Speed upgrades became all of the rage during the early fighting game craze during the early '90s — Capcom practically made a living at it for a while. So when arcade gamers began complaining about the sluggish speed of World Heroes 2, SNK did the logical thing and borrowed a page from Capcom's book. When World Heroes 2 Jet burst onto the scene in 1994 it offered up not only a speed upgrade, but also a minute amount of minor fixes and upgrades. Sadly, it wasn't quite enough of an upgrade to get fans too excited.
You won't find a lot of differences in the core gameplay of Jet when compared to World Heroes 2. The game still uses the same three button play controls with one button controlling punch, one for kick and one used for throws and taunts. To make up for the lack of variable punch and kick strengths, the game senses the duration of the button press and determines the power of the attack. Jet offers up a nice dash attack that can be executed easily via two quick presses of the backward or forward direction on the joystick, something that can be particularly useful for mixing up your attacks and defences.
You'll get your choice of 16 characters with three new faces to spice things up. Each character features their own unique fighting style and special moves, but the game still does a nice job of keeping things fairly balanced. There are two modes to choose from, one being a standard play through a story mode and the other a special mode that allows you a choice to fight specific characters at your choosing. Of course, the two player mode is intact and if you want to truly appreciate the World Heroes experience, this is the go-to mode.
While the new tweaks are nice, it's difficult to overlook the jerky gameplay of World Heroes 2 Jet. The speed upgrade helps, but not enough to put it on a level with World Heroes Perfect. The simple control scheme is decent enough and allows you to focus more on strategy, but it still would have been nice if SNK had made the controls just a tad more responsive and smooth considering the other tweaks present in this release.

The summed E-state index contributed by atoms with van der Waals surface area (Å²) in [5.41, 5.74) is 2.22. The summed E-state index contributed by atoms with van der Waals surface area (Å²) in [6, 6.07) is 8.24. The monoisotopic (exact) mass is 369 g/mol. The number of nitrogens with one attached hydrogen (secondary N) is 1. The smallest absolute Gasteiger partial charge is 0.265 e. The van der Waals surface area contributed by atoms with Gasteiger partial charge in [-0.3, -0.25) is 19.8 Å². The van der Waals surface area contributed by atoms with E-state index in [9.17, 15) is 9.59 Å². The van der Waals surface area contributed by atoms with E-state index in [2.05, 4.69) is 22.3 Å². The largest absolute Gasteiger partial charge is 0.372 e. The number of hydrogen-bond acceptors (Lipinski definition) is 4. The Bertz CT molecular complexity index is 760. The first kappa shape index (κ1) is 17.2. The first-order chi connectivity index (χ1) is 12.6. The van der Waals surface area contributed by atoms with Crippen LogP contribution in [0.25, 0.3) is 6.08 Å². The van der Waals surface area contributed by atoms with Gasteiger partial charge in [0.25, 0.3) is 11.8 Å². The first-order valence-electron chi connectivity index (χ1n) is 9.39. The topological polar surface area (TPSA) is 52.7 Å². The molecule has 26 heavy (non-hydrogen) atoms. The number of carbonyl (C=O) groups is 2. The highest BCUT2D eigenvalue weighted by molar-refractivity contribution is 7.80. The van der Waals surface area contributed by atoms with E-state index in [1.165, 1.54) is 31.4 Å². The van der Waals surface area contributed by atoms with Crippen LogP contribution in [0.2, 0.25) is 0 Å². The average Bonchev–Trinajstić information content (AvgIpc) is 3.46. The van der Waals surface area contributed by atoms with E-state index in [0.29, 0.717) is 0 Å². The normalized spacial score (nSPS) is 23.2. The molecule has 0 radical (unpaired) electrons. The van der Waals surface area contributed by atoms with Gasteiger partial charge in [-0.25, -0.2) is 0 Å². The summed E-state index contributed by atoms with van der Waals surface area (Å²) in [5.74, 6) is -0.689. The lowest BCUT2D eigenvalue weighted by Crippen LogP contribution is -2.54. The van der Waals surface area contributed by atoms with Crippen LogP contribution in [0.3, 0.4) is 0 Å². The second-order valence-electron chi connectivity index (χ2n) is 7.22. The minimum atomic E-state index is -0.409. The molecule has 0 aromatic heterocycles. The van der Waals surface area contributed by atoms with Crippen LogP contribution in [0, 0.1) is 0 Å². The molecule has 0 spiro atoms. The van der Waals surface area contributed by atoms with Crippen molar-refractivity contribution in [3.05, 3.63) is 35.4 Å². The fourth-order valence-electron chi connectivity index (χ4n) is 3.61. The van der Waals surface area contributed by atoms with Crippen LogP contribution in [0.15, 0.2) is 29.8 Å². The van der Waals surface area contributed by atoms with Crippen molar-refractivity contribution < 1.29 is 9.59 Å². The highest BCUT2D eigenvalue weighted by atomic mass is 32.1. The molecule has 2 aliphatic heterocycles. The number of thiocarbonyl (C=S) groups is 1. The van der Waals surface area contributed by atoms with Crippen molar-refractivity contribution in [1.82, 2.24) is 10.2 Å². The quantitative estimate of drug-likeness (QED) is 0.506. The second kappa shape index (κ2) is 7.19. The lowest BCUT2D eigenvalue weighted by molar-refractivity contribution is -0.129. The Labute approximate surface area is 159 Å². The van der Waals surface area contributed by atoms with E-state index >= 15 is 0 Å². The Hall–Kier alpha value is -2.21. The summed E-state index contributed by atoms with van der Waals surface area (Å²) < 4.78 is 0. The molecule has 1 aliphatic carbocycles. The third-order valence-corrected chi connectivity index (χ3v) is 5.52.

There's not much of an upgrade visually from the previous release, but you're still getting the same over-the-top vibrant visuals gamers have come to expect from the World Heroes series. The slightly choppy animation drags the experience down a bit, but it's certainly no worse than what was seen in the previous two titles. Still, if they were going to speed things up and tweak the overall package, it would have been nice to see SNK at least put a little time into the visuals.
Much like the graphics, the audio package has received very little work in this update. The tunes are still very much like those the series has featured before, but certainly not on par with those offered up in Perfect. The synthesized rock is fitting for the overall tone of the game, but there isn't really a tune that's overly catchy or memorable. At least the voice announcer is solid — something that seems to be rather hit or miss with fighting games of the time period.
World Heroes 2 Jet tries to make marginal improvements over its predecessor, but somehow fails to give the experience enough of an upgrade to warrant being a separate release. If you're looking to pick up a World Heroes titles, World Heroes Perfect is the pinnacle of the series and a fairly decent upgrade over this very average fighting title. It's nice to see SNK Playmore being thorough in releasing all titles in their various series, but this one is far from being an essential purchase, even for fighting game addicts.